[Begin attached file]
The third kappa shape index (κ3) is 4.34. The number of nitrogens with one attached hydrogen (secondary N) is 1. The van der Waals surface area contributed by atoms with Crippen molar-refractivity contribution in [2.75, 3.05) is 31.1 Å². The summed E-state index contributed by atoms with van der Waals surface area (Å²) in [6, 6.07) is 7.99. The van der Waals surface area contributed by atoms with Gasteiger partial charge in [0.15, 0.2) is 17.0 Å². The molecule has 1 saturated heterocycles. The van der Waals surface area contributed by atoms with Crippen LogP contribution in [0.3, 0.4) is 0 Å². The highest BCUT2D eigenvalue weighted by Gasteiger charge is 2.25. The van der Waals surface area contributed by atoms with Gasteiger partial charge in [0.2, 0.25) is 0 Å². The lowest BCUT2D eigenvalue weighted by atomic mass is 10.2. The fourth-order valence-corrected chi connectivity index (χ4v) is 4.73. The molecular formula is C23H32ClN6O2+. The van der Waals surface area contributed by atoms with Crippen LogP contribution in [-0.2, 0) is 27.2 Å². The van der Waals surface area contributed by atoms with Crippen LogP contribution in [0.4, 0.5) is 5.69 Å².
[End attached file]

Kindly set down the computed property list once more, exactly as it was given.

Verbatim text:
The third kappa shape index (κ3) is 4.34. The number of nitrogens with one attached hydrogen (secondary N) is 1. The van der Waals surface area contributed by atoms with Crippen molar-refractivity contribution in [2.75, 3.05) is 31.1 Å². The summed E-state index contributed by atoms with van der Waals surface area (Å²) in [6, 6.07) is 7.99. The van der Waals surface area contributed by atoms with Gasteiger partial charge in [0.15, 0.2) is 17.0 Å². The molecule has 1 saturated heterocycles. The van der Waals surface area contributed by atoms with Crippen LogP contribution in [0.3, 0.4) is 0 Å². The highest BCUT2D eigenvalue weighted by Gasteiger charge is 2.25. The van der Waals surface area contributed by atoms with Gasteiger partial charge in [0.2, 0.25) is 0 Å². The lowest BCUT2D eigenvalue weighted by atomic mass is 10.2. The fourth-order valence-corrected chi connectivity index (χ4v) is 4.73. The molecular formula is C23H32ClN6O2+. The van der Waals surface area contributed by atoms with Crippen LogP contribution in [-0.2, 0) is 27.2 Å². The van der Waals surface area contributed by atoms with Crippen LogP contribution in [0.4, 0.5) is 5.69 Å².